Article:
Indian food is one of the most popular cuisines here in the UK, but what do we actually really know about its origins and heritage? Many of us enjoy these spicy dishes that stem from the subcontinent of India, but how many people can claim to make their favourite Indian dish from scratch? If you have always wanted to learn how to cook Indian food but thought it was too difficult, then think again. To shed some light on how to cook healthy, flavoursome Indian food, we spoke to Parveen, known as The Spice Queen, whose brand-new ITV show aired in January this year. We asked her about her inspiration and why she never gave up on her dream of being a TV chef.
Where did your relationship with food and cooking begin?
My relationship with food began in my childhood. I am a child from a very large family and mealtimes were the only real chance we got to sit down after a busy day and connect with one another. There were seven of us, plus mum and dad, we were like the Asian Waltons! I now realise that my mother was an extremely passionate cook and everything she made just tasted amazing… even if it was a simple roti and daal! To mum, cooking wasn’t a chore, it was a pleasure. Even though my mum would use her own freshly roasted and ground spice mix, she would always tell me that there is one essential key ingredient that one needs to add on every dish – love. I seem to have inherited my mum’s passion for cooking and every time I cook, I can hear my mum saying, ‘now Parveen, have you added a little love?’
Tell us about your cookbook and what it means to you?
I actually wrote my very first recipe for my son when he went to university. Even though he lived a stone’s throw away from Manchester’s ‘Curry Mile’, he was missing a taste of home and missing my chicken masala. So, I wrote him a recipe and posted it to him, along with a little sachet of freshly ground spice mix. He rang me a few days later and said that it worked and tasted just like mine. Fast forward several years and after writing many more, I collated them into my first book. Many of the recipes are based on my mum’s recipes and I had personalised each one with a humorous little anecdote as an introduction. As well as personal stories, I also cooked and styled each dish, some of the styling maybe a little unconventional, but it’s very personal to me. There are so many aspects of the book that pay homage to my mum. For example, the styling of my carrot’s dessert was done on my mum’s shawl, and the mint in the mint dip recipe is from my garden, which was planted the last time we (mum and I) were at my house. My mum was so supportive when I was writing the book, but she never saw her recipes in print as she sadly passed away before I got the book deal. However, the book is dedicated to my late mum and I am sure she would have loved it – I can see her licking her henna-painted finger and turning the pages as she admired the beautiful photography, which was done with love.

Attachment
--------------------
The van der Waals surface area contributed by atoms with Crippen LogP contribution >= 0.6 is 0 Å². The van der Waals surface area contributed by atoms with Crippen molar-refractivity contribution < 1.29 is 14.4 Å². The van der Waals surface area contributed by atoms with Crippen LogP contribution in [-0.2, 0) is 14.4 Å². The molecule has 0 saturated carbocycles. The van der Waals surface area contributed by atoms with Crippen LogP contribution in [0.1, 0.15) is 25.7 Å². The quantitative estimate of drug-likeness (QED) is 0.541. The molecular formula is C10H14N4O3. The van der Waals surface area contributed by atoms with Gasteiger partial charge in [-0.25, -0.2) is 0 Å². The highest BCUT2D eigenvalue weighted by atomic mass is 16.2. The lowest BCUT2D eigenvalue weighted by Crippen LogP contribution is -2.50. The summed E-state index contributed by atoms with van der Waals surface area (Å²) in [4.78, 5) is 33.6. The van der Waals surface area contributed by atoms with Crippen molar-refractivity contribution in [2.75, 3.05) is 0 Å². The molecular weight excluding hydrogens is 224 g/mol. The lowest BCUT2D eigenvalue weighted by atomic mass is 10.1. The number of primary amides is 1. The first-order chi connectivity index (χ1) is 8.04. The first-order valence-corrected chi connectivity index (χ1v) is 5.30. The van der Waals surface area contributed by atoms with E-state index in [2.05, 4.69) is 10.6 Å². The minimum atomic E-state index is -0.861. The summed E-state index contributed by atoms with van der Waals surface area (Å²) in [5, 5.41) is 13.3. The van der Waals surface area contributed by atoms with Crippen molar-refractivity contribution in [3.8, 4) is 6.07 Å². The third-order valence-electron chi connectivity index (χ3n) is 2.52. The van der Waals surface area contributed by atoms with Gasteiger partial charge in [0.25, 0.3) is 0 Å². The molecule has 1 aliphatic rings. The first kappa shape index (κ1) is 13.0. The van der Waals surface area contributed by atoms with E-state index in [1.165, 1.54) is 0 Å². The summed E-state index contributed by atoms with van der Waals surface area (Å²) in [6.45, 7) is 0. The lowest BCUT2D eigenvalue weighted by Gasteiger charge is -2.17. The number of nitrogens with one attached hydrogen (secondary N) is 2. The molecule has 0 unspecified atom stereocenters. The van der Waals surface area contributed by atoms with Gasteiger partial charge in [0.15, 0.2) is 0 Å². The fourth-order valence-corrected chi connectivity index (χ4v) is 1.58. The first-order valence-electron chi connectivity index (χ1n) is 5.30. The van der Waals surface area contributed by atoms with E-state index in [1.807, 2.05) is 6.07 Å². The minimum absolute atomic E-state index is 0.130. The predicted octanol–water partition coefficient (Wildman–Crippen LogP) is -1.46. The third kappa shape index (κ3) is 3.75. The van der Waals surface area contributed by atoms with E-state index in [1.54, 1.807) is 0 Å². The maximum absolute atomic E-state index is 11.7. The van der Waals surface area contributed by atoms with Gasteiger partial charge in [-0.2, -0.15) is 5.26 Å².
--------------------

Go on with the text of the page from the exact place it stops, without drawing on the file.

What do your husband and children think of you being on national television?
I feel that my husband and my three adult children are my biggest critics but are also my biggest fans! I was quite nervous of what they thought andof how the show was going to be perceived by the public. I was quite confident about the recipes as I have been teaching on camera for 10 years, but would me and my recipes stand up to national scrutiny?
Well, my fears were unfounded as on the morning of the show, my husband and children watched the beginning of it while I nervously made breakfast in the kitchen and cleaned already clean worktops. My daughter shoutedover, ‘Mum, its brilliant, it’s just you but a slightly posh TV version of you’. I was so relieved, I then brought breakfast into the living room and sat and watched my own show with my family. It was quite surreal but at the same time, quite special. I felt really blessed to share my recipes with a TV audience and mum would have been thrilled.
PAN-FRIED TANDOORI CHICKEN
These spicy, tender tasting medallions of chicken are quick and easy to make. They are a firm favourite in my home. The best thing about this dish is that it’s ‘marination to mouth’ in just 10 minutes!
Cooking time: 10 minutes
Makes between 18 to 20 pieces
2 chicken breasts
1 tbsp plain yoghurt
1 tsp of chilli powder
1 tsp of tandoori powder
½ tsp of coriander seed powder
2 tsp lemon juice
1 tbsp vegetable oil
1 tsp salt
- Cut chicken into medallions (1cm thick), the pieces should be roughly the same size.
- In a large bowl, add the yoghurt, salt, lemon juice, chilli powder, coriander powder and tandoori powder and mix together – this is the marinade. Now, add chicken pieces and coat thoroughly.
- Heat 1 tsp of oil in a non-stick frying pan and add the chicken pieces into the pan. Add 5 or 6 pieces to the pan at one time.
- Cook on high heat for about 1 min on each side to seal the chicken, then a further 2 minutes on each side to make sure the chicken is cooked through.
- Clean the frying pan with kitchen paper between each batch of chicken and continue to cook all the chicken.
- Best served in warm pitta bread with a mint dip or in a wrap with a shredded lettuce and a little mayo.